THOMAS: (Inaudible) champions of Belarus, so sitting above far better known European teams like Valencia, Bayern and Lille at the top of Group F. (Inaudible) other games saw Valencia win against Lille.

Manchester United recorded their 100th Champions League victory, but manager Alex Ferguson described the goal they conceded against Rumanian champions Cluj as a shocker, despite misgivings about his defense, Ferguson was encouraged to see Robin van Persie and Wayne Rooney linking up effectively in attack, Rooney setting up both the Dutchman's goals as United recovered from 1-0 down to win 2-1.

And the reigning European titleholders also struggled (inaudible) to Denmark's champions. Despite a flattering 4-0 score line. Three of Chelsea's goals came in the final quarter of an hour.

Looking ahead to Wednesday's matches now and Carlo Ancelotti's star- studded Paris Saint-Germain squadron in Portugal to face Porto in Group A.

In Group E, Arsenal hosts Greek champions Olympiakos.

(Inaudible) Italian club AC Milan have flown to Russia to play Zenit St. Petersburg.

And in the so-called "Group of Death," Ajax take on Real Madrid while Manchester City face Dortmund.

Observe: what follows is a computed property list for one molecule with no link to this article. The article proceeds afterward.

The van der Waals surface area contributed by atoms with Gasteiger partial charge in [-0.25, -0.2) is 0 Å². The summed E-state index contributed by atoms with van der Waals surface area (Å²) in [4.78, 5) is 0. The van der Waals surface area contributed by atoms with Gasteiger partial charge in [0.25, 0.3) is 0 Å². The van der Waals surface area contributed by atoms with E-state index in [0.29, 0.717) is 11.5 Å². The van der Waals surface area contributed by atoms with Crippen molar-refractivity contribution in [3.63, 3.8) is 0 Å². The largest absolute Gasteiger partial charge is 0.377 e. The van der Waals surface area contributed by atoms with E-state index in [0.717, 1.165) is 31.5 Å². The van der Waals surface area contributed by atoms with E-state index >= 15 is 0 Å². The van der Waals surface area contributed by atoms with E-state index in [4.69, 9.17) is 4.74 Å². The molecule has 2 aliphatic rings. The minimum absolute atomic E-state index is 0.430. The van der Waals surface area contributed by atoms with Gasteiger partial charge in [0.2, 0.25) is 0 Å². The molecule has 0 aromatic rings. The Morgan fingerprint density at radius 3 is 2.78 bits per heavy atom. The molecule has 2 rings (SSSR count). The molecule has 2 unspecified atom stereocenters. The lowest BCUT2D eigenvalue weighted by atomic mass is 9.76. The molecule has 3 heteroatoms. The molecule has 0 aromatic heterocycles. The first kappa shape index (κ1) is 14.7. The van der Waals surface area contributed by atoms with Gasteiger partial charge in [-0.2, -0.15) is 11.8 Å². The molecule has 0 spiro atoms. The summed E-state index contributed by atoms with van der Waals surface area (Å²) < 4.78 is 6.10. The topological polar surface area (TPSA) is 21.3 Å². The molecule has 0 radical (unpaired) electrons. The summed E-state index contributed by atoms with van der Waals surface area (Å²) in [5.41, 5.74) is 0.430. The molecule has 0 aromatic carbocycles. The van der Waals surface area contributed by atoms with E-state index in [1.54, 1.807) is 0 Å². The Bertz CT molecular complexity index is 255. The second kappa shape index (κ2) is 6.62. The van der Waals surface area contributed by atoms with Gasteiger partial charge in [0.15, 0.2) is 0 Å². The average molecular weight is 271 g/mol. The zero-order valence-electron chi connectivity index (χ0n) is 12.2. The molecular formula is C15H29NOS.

Now he was one of the stars of the Olympic and Paralympic Games in London earlier this year, but Oscar Pistorius is facing one of his toughest challenges yet this week. The so-called Blade Runner is up in Scotland competing at the home of golf, St. Andrews. Oscar is playing in the Alfred Dunhill Links Chairmanship over the famous Old Course.

(Inaudible) pairs professional players with celebrity amateurs. Pistorius clearly not as good with club and ball as he is on his famous carbon fiber blades. Not bad, though. He plays off a handicap of 18 and admits he's nervous about the crowds watching him swing, despite running in front of all those hundreds of thousands of people most of the time.

Pauline, that's the sport for now. Back to you in Hong Kong.

CHIOU: Yes, you'd think he'd be used to that kind of attention. His swing looks pretty good, though. Thanks so much, Alex.

Let's move on now to school fees. As university tuition rises in the United States and the U.K., some students are looking abroad to further their education. CNN's Erin McLaughlin spoke to some Americans who are studying at London's Royal Veterinary College.


ERIC MCLAUGHLIN, CNN CORRESPONDENT (voice-over): It's a dream come true for Laura . She's wanted to be a vet since she was little.

LAURA : Hi, I'm Laura . I'm a final year vet student at the RVC.

MCLAUGHLIN (voice-over): She is one of an increasing number of Americans studying at the RVC, where one in 10 vet students is from the U.S.